On 1 January, the gelding contested the Dornan Engineering Hurdle over two and a half miles at Cheltenham. He led from the start but was overtaken approaching the last and finished third behind Rock On Ruby and Vaniteux; that month, Cole Harden started at odds of 9/2 for the Grade 1 Cleeve Hurdle over three miles at Cheltenham. After racing prominently in the early stages he made several jumping errors and finished fourth of the six runners behind Saphir de Rheu, Reve de Sivola and Un Temps Pour Tout. After this race the gelding underwent a soft palate operation to correct a breathing problem. On 12 March 2015 at the Cheltenham Festival, Cole Harden started at odds of 14/1 for the 43rd running of the World Hurdle, his opponents included Saphir de Rheu, Reve de Sivola, Un Temps Pour Tout, At Fishers Cross and Zarkandar. Sheehan was never headed, he opened up a clear advantage approaching the final flight and won by three and a quarter lengths from Saphir de Rheu, in turn three and a quarter lengths clear of Zarkandar.

After the race an emotional Greatrex commented "I’m small, I’m a youngster at this. I’ve got nine runners here, we’re breaking through — we’re trying to compete with the big guys and this will help. We’ve beaten the best. You look at the next two horses behind and they’re trained by Paul Nicholls... unbelievable". He paid tribute to his former mentor David "The Duke" Nicholson, saying "I am sure the Duke is looking down from somewhere with pride and I hope Fred would have been proud as well". At Aintree Racecourse in April Cole Harden attempted to follow up in the Liverpool Hurdle but after leading for most of the way he was overtaken approaching the final flight and finished second to Whisper, who had won the race in 2014. Career 1-2-3 Colour Chart – Cole Harden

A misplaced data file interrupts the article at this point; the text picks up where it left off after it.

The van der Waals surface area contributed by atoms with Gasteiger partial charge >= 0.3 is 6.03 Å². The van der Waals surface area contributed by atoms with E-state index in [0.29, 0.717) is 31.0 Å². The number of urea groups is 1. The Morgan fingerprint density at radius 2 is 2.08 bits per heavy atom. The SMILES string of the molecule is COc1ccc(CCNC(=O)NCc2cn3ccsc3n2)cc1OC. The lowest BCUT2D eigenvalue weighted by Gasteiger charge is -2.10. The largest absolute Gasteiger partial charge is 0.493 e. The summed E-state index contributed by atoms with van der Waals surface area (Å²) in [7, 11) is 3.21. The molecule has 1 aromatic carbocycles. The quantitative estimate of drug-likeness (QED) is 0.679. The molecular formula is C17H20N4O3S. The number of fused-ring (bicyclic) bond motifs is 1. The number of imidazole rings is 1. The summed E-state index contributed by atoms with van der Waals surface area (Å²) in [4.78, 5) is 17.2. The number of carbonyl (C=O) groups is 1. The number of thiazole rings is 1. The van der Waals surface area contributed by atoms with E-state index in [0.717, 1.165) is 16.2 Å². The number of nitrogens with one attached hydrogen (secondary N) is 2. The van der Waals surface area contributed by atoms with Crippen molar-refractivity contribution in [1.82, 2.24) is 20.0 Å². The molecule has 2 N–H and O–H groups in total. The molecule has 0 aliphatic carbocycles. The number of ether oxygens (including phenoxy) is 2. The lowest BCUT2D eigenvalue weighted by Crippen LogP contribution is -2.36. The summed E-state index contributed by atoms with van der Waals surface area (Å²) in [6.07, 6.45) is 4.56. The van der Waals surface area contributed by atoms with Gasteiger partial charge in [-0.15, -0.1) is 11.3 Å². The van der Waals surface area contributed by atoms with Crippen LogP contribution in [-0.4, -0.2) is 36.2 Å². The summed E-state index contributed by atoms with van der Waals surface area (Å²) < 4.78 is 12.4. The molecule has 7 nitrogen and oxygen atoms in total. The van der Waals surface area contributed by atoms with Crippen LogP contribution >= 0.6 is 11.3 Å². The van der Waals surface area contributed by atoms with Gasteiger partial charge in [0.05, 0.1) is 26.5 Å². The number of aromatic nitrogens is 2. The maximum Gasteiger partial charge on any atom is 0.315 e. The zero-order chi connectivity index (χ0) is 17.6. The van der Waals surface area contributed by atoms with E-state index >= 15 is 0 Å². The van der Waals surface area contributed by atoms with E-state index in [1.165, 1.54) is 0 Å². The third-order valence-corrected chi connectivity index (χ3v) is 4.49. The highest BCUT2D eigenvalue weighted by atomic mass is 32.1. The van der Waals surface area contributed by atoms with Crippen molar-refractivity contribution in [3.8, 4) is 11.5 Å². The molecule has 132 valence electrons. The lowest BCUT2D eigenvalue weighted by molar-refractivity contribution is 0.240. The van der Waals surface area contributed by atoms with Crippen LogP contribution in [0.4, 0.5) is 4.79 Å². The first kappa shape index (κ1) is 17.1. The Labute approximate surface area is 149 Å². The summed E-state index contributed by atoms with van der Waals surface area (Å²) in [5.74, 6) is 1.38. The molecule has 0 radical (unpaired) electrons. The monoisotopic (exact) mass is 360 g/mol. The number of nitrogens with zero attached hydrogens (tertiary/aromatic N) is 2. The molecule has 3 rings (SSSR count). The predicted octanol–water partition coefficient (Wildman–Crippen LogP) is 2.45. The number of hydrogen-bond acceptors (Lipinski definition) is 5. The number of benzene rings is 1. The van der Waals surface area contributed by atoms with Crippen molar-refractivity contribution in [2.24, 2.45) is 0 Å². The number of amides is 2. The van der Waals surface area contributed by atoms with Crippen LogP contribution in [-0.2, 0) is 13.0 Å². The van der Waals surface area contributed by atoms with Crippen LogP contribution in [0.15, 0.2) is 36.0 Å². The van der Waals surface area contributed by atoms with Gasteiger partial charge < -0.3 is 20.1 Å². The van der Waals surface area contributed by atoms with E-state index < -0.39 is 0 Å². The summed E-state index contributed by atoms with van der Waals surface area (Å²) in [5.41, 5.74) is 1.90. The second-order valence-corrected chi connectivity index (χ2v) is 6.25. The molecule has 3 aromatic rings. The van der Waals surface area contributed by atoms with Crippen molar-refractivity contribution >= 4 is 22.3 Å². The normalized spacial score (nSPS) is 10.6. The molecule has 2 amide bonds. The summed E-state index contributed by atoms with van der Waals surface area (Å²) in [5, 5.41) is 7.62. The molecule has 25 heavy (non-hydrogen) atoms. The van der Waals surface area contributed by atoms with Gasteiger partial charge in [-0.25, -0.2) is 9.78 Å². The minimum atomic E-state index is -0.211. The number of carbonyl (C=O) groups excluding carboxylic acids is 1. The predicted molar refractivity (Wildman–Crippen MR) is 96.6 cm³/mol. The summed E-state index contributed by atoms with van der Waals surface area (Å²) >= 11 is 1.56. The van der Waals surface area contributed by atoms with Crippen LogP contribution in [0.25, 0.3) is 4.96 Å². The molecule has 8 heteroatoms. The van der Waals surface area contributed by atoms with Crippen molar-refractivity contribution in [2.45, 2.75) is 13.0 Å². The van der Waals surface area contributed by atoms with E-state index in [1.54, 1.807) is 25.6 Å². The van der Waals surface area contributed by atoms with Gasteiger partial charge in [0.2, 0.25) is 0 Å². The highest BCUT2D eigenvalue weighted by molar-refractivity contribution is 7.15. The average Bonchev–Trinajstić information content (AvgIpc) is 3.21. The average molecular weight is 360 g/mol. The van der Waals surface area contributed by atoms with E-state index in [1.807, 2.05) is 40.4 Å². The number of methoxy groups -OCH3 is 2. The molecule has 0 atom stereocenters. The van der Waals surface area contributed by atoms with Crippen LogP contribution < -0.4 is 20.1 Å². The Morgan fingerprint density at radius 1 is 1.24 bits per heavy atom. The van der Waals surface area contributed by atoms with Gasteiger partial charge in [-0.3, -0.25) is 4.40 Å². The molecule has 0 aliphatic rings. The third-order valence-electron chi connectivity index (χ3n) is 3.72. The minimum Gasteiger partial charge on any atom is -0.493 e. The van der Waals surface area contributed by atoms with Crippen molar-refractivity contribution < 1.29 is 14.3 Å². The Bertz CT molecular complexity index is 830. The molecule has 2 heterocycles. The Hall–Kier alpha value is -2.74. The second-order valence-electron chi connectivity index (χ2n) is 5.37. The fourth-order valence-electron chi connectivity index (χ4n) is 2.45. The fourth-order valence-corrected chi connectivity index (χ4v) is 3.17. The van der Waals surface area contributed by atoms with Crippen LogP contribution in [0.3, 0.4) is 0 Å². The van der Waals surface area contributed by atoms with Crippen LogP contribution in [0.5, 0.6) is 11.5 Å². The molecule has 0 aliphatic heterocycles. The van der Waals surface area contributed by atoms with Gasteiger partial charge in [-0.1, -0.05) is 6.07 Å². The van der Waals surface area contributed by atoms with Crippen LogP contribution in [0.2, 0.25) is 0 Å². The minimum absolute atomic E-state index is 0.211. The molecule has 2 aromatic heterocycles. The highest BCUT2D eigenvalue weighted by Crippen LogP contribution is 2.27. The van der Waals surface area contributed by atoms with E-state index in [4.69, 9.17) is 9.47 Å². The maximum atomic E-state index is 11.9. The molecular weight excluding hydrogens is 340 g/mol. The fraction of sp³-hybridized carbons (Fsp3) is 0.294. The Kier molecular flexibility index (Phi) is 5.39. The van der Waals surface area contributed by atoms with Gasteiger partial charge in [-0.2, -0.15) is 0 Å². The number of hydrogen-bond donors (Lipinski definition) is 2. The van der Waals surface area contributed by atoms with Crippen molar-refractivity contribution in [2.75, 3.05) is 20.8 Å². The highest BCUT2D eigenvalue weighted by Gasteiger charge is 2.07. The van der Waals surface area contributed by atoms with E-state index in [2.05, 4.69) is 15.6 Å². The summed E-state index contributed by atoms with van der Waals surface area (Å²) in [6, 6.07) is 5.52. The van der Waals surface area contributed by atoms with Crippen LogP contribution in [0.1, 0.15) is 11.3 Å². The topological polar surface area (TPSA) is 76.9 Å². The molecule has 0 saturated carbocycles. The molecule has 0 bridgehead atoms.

Democratic Union of Catalonia

The Democratic Union of Catalonia was a regionalist, Christian-democratic political party in the Catalonia region of Spain. Together with the Democratic Convergence of Catalonia, until 2015 it was part of the Convergence and Union coalition, they ruled the Generalitat de Catalunya until its breakup. It described itself as Catalan nationalist and Christian democrat, was a member of the European People's Party, a full member of The Union of the Robert Schuman Institute for Developing Democracy in Central and Eastern Europe located in Budapest, Hungary. By June 2015 tensions within the two parties forming the Convergence and Union federation had reached an all-time high in June 2015 due to differences between the positions of the UDC leadership and the Democratic Convergence leader Artur Mas over the sovereignty process. CDC was in favour of outright independence if it meant breaking the established Spanish legality, while UDC was against doing it without the acceptance of the Spanish government.